1. Briefly discuss the history of ethnic relations in the United States. The ethnic history of the United States was long rooted during the colonial period. The first settlements in the United States were the Spanish outposts in the towns of Florida and California and a French outpost in Louisiana. English colonizers declared the United States’ independence in 1776 due to their yearning for freedom from their own country (Doane). “The class, racial, ethnic, and gender relationships of the contemporary nation have their roots in the colonial period” (Doane).
Because of the failure to force Native American settlers to work on the fields, the British settlers resorted in importing African slaves to work on cotton plantations located at the South, while the Whites chose to reside on the North to further hone their emerging industries (Doane). The ethnic relations of the United States during the early years are characterized by the major issue of racism and discrimination based on skin color. During the colonial times, the poor whites and the indentured servants served as bridges for the slaves and the landlords.
The poor whites tried to identify themselves with the rich landowning whites and propagated the idea of white racial identity rather than the class identity (Doane). This action in turn reinforced the racial discrimination in the country. The status, skin color and position in the labor market characterized the relationships among racial and ethnic groups. Some of the Blacks migrated northward to work on industrial jobs but disparity continued as they were paid less than the whites on comparable jobs. The Blacks also received less social benefits than the Whites reinforcing discrimination (Doane).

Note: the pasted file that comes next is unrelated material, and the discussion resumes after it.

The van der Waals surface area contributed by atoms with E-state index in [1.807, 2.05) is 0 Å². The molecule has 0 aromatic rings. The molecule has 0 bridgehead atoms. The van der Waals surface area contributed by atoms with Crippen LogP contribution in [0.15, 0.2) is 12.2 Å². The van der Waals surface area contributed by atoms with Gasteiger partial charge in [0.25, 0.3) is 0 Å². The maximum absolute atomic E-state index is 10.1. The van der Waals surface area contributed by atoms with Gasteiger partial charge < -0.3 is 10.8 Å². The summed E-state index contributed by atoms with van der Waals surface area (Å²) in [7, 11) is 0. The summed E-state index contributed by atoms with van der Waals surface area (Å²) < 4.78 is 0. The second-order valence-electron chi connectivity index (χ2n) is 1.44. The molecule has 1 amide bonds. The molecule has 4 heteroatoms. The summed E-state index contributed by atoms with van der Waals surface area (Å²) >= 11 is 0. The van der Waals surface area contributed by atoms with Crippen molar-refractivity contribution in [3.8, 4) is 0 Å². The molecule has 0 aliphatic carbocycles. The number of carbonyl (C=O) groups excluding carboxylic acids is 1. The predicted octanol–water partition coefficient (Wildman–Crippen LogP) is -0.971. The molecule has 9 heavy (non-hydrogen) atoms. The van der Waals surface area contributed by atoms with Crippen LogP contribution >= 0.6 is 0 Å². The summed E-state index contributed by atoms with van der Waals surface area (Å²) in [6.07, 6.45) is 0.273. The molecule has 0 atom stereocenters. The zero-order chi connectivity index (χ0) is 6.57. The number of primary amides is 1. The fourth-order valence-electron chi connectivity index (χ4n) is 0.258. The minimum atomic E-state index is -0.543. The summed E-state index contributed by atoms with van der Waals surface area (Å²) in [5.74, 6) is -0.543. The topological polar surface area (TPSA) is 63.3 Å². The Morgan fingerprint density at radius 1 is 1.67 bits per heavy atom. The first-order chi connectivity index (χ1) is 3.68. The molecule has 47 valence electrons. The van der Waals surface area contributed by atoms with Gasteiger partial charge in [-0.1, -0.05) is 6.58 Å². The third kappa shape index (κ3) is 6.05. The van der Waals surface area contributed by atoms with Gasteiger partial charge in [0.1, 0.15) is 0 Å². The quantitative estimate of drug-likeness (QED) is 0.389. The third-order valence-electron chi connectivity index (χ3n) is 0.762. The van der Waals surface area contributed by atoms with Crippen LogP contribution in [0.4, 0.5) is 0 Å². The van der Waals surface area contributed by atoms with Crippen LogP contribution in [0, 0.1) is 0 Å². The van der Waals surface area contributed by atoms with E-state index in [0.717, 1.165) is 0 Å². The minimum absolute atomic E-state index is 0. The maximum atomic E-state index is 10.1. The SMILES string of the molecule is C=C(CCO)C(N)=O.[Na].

2. Describe the process of gender role socialization. Give examples of how females and males are trained to fulfill the expectations of their gender roles. There is a tendency for the society to mandate societal rules and determine what is right and acceptable to the people. This process is referred to as gender role socialization, wherein social institutions control the society’s expectations on “dress code, language, personality, leisure activities and aspirations for each sex” (Padavic and Reskin 53). Through this process, people learn their gender identity.
The society associates well established values, attitudes, behavior, choices and performance that are appropriate for gender categories such as men and women. People are able to absorb the specific roles that the society is trying to inculcate to the members of a particular sex (Senior 25). Learning our gender roles is important in the aspect of socialization and our interaction with other people. Childhood experiences of socialization prepare the people in their gender and social roles in such a way that adult members of the society are expecting them to behave (Senior 25).
Even as children, people have been trained to behave and act according to their biological sexual orientation. And as such, parents reinforce gender role socialization on their child-rearing methods. They give toy guns and robots to their male children and dolls and kitchen utensils to their female children. People may be unconsciously aware but through this method, social roles are being inculcated within the consciousness of children in the society as they become adults. Toy guns for male children depict that males should be aggressive and courageous.
Boys are also more exposed to high-tech toys like PSP and Gameboy reflecting their advantage in the technological field of industry. Female children or girls, on the other hand, are encouraged to play with dolls and kitchen utensils to prepare them to their future social roles which are in charged of the household, homemaker and as domestic provider. It also encouraged the attitudes of women to become caring and nurturing. 3. Discuss the evidence, which points to either gender roles being biological or cultural in origin.